The 1613 Zemsky Sobor ended the Time of Troubles and celebrated the priority of Orthodoxy and national unity.

According to the Nikon Chronicle, a compilation of chronicles for the time, after driving the invading Poles from Moscow, Prince Dmitry Pozharsky placed the icon of Our Lady of Kazan in his parish church of the Presentation of the Virgin in the Temple in the Lubyanka district in Moscow. He donated funds for the construction of the Cathedral of Our Lady of Kazan on Red Square. The now widely accepted miracle-working icon, which Pozharsky brought to Moscow for the battle against the invaders, was moved to the new church in 1636 and remained there for the next 300 years.

The icon was later moved to the Epiphany Cathedral at Yelokhovo in Moscow.

Tsar Aleksei Mikhailovich, ruling from 1645-1676, established a holiday to commemorate the liberation of Moscow, the Day of the Icon of Our Lady of Kazan. It was marked as an Orthodox and state holiday until 1917. The day is celebrated on November 4 (October 22 Old Style) as an Orthodox Holiday of Day of the Icon of Our Lady of Kazan, in memory of the 1612 liberation of Moscow.

National Unity Day is not a new holiday but an old tradition recently revived.

On National Unity Day, political parties and public movements around Russia hold demonstrations, marches, concerts, as well as educational, charity and sports events.

The popularity of this holiday grows each year. According to a poll conducted by the Public Opinion Foundation (FOM) on October 26, 2014, 63 percent of respondents believe that it is an important holiday, an increase from 57 percent in 2013.

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MOSCOW — Among Vladi­mir Putin’s headaches as he headed into the weekend were an international tug of war over a medieval saint, an infamous revolution he would rather that no one remembered and crowds of angry men calling for his imprisonment.

And you think you had a rough week.

The Russian president, when he is not fighting a proxy war with the United States in Syria or trying to outwit U.S. presidential campaign managers, has a day job that entails keeping together a massive multiethnic country whose 140 million people, 25 years into Russia’s post-Soviet existence, still struggle to find a common message to rally around.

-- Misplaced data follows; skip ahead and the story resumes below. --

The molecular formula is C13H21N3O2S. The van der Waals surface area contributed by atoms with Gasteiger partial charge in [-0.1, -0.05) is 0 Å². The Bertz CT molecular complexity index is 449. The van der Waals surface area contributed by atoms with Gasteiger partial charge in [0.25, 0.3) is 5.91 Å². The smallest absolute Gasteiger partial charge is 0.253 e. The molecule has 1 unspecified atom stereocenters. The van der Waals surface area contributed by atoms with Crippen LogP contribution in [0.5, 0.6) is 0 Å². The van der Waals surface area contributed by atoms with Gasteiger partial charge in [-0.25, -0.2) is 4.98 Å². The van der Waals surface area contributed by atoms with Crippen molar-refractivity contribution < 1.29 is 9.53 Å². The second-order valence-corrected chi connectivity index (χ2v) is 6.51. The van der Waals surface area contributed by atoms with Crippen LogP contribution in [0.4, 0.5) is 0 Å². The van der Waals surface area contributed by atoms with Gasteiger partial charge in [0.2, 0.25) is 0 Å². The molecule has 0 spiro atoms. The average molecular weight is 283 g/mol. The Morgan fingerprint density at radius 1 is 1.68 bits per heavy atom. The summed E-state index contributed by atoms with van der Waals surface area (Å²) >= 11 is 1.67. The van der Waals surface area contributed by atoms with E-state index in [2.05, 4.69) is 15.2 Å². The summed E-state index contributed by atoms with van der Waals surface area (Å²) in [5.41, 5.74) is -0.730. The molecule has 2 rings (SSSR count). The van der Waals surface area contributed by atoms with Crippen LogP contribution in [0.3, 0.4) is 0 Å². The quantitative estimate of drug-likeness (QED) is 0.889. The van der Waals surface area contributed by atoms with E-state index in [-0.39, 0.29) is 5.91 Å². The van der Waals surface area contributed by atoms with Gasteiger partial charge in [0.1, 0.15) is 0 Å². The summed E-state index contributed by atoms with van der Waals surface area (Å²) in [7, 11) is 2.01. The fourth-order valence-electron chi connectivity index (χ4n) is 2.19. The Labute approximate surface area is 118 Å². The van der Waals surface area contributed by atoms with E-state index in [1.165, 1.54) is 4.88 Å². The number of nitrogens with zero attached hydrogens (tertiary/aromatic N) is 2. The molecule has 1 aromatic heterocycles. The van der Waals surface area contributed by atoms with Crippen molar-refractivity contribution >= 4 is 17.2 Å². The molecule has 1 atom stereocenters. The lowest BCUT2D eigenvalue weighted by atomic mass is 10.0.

And because there is no serious political opposition, internal dissent, no second-guessing — “Vladimir Putin’s only adviser is Vladi­mir Putin,” says Alexei Venediktov, editor in chief of Ekho Moskvy radio — it falls to the Russian leader to address the problem himself.

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National Unity Day is a holiday Russian President Vladimir Putin created in 2005. It restored the long weekend in early November Russians had become accustomed to when the Soviet Union celebrated the Bolshevik Revolution on Nov. 7. The Unity Day holiday commemorates the 1612 defeat of Polish and Cossack invaders by Russians. (David Filipov / The Washington post)

Putin has tried mixing and matching shards of Russia’s fragmented history to create a version his countrymen can embrace while discarding some of the uglier material. He has tried to come up with a “national idea” for them no fewer than three times: After toying with “competitiveness” and “saving people,” earlier this year he told a meeting of regional business leaders that he had settled on “patriotism.” He has publicly asked legislators to define the “Russian nation” by law, although there is confusion about what that means. 

“We don’t really know what it’s going to be,” Ildar Gilmutdinov, head of the legislative committee charged with drafting the bill, acknowledged last week.

A recent poll published by the Russian Public Opinion Research Center found that 44 percent of respondents to the question said the country had found unity, down from 54 percent a year ago.